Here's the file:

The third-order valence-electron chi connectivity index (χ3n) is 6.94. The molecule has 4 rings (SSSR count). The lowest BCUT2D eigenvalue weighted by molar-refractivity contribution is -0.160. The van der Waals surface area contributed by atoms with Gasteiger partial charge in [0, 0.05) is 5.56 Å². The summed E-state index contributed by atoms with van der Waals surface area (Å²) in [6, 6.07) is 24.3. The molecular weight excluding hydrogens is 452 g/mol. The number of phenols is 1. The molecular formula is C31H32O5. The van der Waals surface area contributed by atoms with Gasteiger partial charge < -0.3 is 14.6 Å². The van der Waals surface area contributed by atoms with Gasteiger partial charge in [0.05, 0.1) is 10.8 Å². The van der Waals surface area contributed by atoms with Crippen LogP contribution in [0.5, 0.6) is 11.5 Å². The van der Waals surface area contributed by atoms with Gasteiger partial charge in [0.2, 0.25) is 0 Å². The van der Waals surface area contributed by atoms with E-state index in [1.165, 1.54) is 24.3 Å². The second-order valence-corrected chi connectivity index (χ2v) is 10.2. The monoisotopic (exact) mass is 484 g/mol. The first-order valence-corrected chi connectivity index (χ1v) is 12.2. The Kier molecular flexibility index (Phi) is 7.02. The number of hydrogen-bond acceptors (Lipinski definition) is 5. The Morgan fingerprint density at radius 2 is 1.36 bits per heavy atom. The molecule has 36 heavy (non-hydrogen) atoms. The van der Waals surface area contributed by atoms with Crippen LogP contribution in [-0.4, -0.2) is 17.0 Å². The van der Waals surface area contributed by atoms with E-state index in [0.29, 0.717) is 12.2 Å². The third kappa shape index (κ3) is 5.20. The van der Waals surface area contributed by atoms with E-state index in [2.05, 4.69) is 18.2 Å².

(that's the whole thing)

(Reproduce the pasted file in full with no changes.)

The third-order valence-electron chi connectivity index (χ3n) is 6.94. The molecule has 4 rings (SSSR count). The lowest BCUT2D eigenvalue weighted by molar-refractivity contribution is -0.160. The van der Waals surface area contributed by atoms with Gasteiger partial charge in [0, 0.05) is 5.56 Å². The summed E-state index contributed by atoms with van der Waals surface area (Å²) in [6, 6.07) is 24.3. The molecular weight excluding hydrogens is 452 g/mol. The number of phenols is 1. The molecular formula is C31H32O5. The van der Waals surface area contributed by atoms with Gasteiger partial charge < -0.3 is 14.6 Å². The van der Waals surface area contributed by atoms with Gasteiger partial charge in [0.05, 0.1) is 10.8 Å². The van der Waals surface area contributed by atoms with Crippen LogP contribution in [0.5, 0.6) is 11.5 Å². The van der Waals surface area contributed by atoms with Gasteiger partial charge in [0.2, 0.25) is 0 Å². The van der Waals surface area contributed by atoms with E-state index in [1.165, 1.54) is 24.3 Å². The second-order valence-corrected chi connectivity index (χ2v) is 10.2. The monoisotopic (exact) mass is 484 g/mol. The first-order valence-corrected chi connectivity index (χ1v) is 12.2. The Kier molecular flexibility index (Phi) is 7.02. The number of hydrogen-bond acceptors (Lipinski definition) is 5. The Morgan fingerprint density at radius 2 is 1.36 bits per heavy atom. The molecule has 36 heavy (non-hydrogen) atoms. The van der Waals surface area contributed by atoms with Crippen LogP contribution in [-0.4, -0.2) is 17.0 Å². The van der Waals surface area contributed by atoms with E-state index in [0.29, 0.717) is 12.2 Å². The third kappa shape index (κ3) is 5.20. The van der Waals surface area contributed by atoms with E-state index in [2.05, 4.69) is 18.2 Å².